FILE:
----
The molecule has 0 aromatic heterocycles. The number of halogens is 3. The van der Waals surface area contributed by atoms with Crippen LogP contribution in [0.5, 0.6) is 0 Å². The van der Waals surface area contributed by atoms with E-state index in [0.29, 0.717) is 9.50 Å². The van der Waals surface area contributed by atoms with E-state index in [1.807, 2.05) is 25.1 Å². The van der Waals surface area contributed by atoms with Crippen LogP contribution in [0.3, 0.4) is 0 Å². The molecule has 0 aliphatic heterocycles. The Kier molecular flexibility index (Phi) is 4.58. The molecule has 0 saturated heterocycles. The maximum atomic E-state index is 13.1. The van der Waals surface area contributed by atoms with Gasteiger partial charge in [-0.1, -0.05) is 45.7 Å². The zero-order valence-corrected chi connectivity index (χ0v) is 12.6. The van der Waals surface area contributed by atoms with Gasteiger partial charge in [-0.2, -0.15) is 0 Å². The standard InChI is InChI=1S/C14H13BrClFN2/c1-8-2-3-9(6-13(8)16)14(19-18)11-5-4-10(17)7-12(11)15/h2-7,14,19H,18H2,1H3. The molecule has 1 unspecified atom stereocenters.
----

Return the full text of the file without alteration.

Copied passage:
The molecule has 0 aromatic heterocycles. The number of halogens is 3. The van der Waals surface area contributed by atoms with Crippen LogP contribution in [0.5, 0.6) is 0 Å². The van der Waals surface area contributed by atoms with E-state index in [0.29, 0.717) is 9.50 Å². The van der Waals surface area contributed by atoms with E-state index in [1.807, 2.05) is 25.1 Å². The van der Waals surface area contributed by atoms with Crippen LogP contribution in [0.3, 0.4) is 0 Å². The molecule has 0 aliphatic heterocycles. The Kier molecular flexibility index (Phi) is 4.58. The molecule has 0 saturated heterocycles. The maximum atomic E-state index is 13.1. The van der Waals surface area contributed by atoms with Gasteiger partial charge in [-0.1, -0.05) is 45.7 Å². The zero-order valence-corrected chi connectivity index (χ0v) is 12.6. The van der Waals surface area contributed by atoms with Gasteiger partial charge in [-0.2, -0.15) is 0 Å². The standard InChI is InChI=1S/C14H13BrClFN2/c1-8-2-3-9(6-13(8)16)14(19-18)11-5-4-10(17)7-12(11)15/h2-7,14,19H,18H2,1H3. The molecule has 1 unspecified atom stereocenters.